The Gannon and Benjamin site provides a wealth of information on the boatyard and its projects. It should be the first stop for anybody who wants to explore this realm further.
WoodenBoat Magazine is essential reading or anybody interested in any wooden boats — and their website provides the most expansive coverage of the subject online. Besides the excellent articles that appear in the magazine and website, the WoodenBoat Forum provides discussion groups on every aspect of the history, design, construction, maintenance, and sailing of wooden boats.
There are a number of excellent non-profit organizations that focus on keeping wooden boat traditions alive and vibrant, and educating the public about wooden boat building skills, traditions and values. Among them are The Wooden Boat Foundation, The Center For Wooden Boats, The Spaulding Center. The American Schooner Association and The Ancient Mariners Sailing Society are organizations of dedicated enthusiasts who promote interest in classics sailing vessels, while The Wooden Boat Rescue Foundation’s mission is to save wooden boats by arranging for them to be given free to people who will restore them.
Maritime history is kept alive by scores of wonderful maritime museums. The Herreshoff Marine Museum and the Museum of Yachting present the racing and recreational sides of (largely) wooden boat sailing, while Mystic Seaport and The Mariners’ Museum are the premiere museums that look expansively at maritime history. There are numerous regional museums as well, such as The Maine Maritime Museum, The Maritime Museum of the Atlantic (Nova Scotia), The New Bedford Whaling Museum, The North Carolina Maritime Museums, Lake Pontchartrain Maritime Museum, Chesapeake Bay Maritime Museum, Columbia River Maritime Museum, Vancouver Maritime Museum, and the Tuckerton Seaport (New Jersey), Independence Seaport Museum (Pennsylvania). The Counsel of American Maritime Museums provides an excellent list of maritime museums or every sort.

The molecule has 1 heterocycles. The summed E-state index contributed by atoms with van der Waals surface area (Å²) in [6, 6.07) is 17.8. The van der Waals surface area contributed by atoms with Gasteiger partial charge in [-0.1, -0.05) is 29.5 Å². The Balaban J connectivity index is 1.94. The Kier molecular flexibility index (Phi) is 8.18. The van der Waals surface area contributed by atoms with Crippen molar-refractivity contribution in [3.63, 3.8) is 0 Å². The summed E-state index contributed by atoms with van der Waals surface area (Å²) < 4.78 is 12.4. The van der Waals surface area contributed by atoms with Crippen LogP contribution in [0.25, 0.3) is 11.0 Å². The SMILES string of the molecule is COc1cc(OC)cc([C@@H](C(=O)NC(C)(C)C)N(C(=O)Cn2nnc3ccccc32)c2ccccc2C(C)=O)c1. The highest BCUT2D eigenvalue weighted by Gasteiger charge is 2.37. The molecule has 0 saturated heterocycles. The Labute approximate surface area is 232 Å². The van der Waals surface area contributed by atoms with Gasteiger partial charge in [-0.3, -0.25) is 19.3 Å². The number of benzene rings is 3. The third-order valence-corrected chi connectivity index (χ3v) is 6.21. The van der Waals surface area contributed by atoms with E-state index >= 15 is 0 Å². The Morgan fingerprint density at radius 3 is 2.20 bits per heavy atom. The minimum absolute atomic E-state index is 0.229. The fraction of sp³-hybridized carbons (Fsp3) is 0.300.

I am encouraged by the fact that there are a number of schools that have traditional wooden boat building programs. The Northwest School of Wooden Boatbuilding, The Apprenticeshop, and the The Great Lakes Boat Building School all offer comprehensive, multiyear programs in traditional boat building, while the Chesapeake Bay Maritime Museum and the Argues School of Traditional Boatbuilding offer advanced apprenticeship programs. The Landing School, Seattle Central Community College and the IYRS incorporate traditional boat building in a wider boat building curriculum. For those who are interested in developing their knowledge and skills in short term workshops and classes The Wooden Boat School provides a fantastic array of offerings in a stunning setting.
Several programs provide young people the opportunity to experience traditional boat building. The Chesapeake Bay Maritime Museum’s Apprentice for a day program admits 16 year olds and even younger people if accompanied by an adult. The Spaulding Wooden Boat Center’s “program provides middle and high school youth with a personal growth experience in the context of wooden boat craftsmanship, sailing, seamanship, and environmental stewardship … taught with an approach that is experiential and student-centered.” Rocking the Boat (South Bronx) and the Philadelphia Wooden Boat Factory teach boat building to young people from economically disadvantaged urban areas.
There are numerous schools that specialize in general education in the crafts — many of them are know as Folk Schools and their pedagogy connects hands on learning with the cultivation of practical skills, creativity, community, and sustainable modes of living and working. Among the most renowned schools are The Haystack Mountain School of Crafts, The North House Folk School, The Driftless Folk School, The John C Campbell Folk School, and The Arrowmont School of Arts and Crafts.
The mission of the American Craft Council is to promote understanding and appreciation of contemporary American craft,, they also publish American Craft Magazine. The craft of documentary film making is tirelessly advanced by the International Documentary Association (IDA), which promotes nonfiction filmmakers, and is dedicated to increasing public awareness for the documentary genre. The IDA believes that “the power and artistry of the documentary art form are vital to cultures and societies globally, and they exist to serve the needs of those who create this art form,” a sentiment with which I am in complete agreement.